In order to determine the magnitude of adult illiteracy, it is a common observation that even at the moment, there are still many illiterate adults. Then a question would arise on whether there is any difference between now and their days when they were young. The trend might have started from the grandparents who would work on American farms or go to their businesses to raise bread for the family. Then later their children adopted the same system of living and had no time to attend school (Glushchenko, 2015). So with time, the illiteracy in adults spread out leading to such large proportion of illiterate people. It is estimated that more than ninety million Adults in America are illiterate such that they do not have the minimum skills which are required in the modern world. This translates into the low level of the social life in America, although externally the country is regarded as being advanced. Since most illiterate adults cannot read a newspaper, fill a job application form or read a medical prescription, there is an urgent need of taking measures that combat this problem. This means that education services should be improved starting from the elementary level.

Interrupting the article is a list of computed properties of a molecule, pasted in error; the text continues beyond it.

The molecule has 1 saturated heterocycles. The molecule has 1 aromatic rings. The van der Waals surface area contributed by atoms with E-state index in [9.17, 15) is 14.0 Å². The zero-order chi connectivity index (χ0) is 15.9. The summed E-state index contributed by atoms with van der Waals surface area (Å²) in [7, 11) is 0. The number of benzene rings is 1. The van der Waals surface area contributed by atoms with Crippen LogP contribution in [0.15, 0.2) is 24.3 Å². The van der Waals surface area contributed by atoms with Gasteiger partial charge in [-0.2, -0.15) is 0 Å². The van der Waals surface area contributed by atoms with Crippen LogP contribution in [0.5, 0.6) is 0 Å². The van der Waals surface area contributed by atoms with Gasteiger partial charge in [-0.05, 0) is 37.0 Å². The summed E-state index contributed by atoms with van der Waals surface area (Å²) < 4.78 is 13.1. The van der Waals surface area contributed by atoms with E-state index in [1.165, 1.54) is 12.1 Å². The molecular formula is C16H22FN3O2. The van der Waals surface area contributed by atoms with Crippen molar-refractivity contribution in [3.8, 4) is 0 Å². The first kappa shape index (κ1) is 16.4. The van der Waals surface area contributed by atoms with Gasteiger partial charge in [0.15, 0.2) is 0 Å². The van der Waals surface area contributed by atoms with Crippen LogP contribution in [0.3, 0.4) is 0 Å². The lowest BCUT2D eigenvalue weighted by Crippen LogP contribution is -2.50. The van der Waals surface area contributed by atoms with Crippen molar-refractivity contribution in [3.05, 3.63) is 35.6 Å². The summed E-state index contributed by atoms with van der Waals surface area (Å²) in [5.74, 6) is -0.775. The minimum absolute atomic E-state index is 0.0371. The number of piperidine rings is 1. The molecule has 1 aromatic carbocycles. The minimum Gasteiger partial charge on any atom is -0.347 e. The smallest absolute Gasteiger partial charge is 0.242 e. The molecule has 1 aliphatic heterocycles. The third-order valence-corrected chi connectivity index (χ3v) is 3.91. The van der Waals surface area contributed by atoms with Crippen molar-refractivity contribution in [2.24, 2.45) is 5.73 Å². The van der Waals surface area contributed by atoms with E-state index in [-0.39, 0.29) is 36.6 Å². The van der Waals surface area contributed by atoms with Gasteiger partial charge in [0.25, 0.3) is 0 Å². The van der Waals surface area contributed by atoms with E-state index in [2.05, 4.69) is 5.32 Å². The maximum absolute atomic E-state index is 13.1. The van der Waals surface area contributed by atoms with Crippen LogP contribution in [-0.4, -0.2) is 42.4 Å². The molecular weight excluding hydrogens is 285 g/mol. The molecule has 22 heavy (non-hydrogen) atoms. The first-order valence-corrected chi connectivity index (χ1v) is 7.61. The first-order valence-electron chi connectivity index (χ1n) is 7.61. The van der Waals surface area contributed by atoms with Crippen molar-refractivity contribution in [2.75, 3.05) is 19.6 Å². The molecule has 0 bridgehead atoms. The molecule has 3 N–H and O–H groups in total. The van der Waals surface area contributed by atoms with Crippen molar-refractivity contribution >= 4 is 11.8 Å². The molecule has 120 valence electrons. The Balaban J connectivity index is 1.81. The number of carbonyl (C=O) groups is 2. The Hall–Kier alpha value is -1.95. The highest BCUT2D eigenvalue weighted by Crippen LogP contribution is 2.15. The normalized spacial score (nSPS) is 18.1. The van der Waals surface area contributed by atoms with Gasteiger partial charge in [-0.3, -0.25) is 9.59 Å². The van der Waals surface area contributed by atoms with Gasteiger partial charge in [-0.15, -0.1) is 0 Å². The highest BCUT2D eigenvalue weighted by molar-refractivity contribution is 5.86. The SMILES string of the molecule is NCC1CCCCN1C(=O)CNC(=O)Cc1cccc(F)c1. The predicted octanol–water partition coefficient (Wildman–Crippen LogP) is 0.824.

It is believed that if the children of ages five and ten years are given books both at school and homes to read, their functional literacy increases significantly (Bray et al., 2013). However, it is reported that most schools in the urban centers in America have no proper information on how to apply for grants which can be used for projects that aim at supplying the children in elementary schools to perform well.